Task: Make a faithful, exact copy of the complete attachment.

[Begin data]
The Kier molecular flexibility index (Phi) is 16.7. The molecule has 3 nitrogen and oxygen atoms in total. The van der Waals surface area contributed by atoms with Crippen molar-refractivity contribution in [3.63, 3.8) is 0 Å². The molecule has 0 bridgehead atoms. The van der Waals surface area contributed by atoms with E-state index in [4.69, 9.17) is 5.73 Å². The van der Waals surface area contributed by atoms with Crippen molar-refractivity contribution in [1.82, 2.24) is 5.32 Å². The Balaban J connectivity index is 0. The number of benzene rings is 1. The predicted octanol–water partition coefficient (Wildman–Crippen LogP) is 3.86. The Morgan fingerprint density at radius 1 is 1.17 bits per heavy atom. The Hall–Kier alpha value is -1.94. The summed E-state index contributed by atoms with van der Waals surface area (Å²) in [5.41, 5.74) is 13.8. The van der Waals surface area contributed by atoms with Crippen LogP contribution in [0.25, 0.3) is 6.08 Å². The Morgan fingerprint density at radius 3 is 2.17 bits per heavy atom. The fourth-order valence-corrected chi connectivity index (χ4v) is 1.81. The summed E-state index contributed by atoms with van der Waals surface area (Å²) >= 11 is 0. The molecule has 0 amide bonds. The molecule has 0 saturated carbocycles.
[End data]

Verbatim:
The Kier molecular flexibility index (Phi) is 16.7. The molecule has 3 nitrogen and oxygen atoms in total. The van der Waals surface area contributed by atoms with Crippen molar-refractivity contribution in [3.63, 3.8) is 0 Å². The molecule has 0 bridgehead atoms. The van der Waals surface area contributed by atoms with E-state index in [4.69, 9.17) is 5.73 Å². The van der Waals surface area contributed by atoms with Crippen molar-refractivity contribution in [1.82, 2.24) is 5.32 Å². The Balaban J connectivity index is 0. The number of benzene rings is 1. The predicted octanol–water partition coefficient (Wildman–Crippen LogP) is 3.86. The Morgan fingerprint density at radius 1 is 1.17 bits per heavy atom. The Hall–Kier alpha value is -1.94. The summed E-state index contributed by atoms with van der Waals surface area (Å²) in [5.41, 5.74) is 13.8. The van der Waals surface area contributed by atoms with Crippen LogP contribution in [0.25, 0.3) is 6.08 Å². The Morgan fingerprint density at radius 3 is 2.17 bits per heavy atom. The fourth-order valence-corrected chi connectivity index (χ4v) is 1.81. The summed E-state index contributed by atoms with van der Waals surface area (Å²) >= 11 is 0. The molecule has 0 amide bonds. The molecule has 0 saturated carbocycles.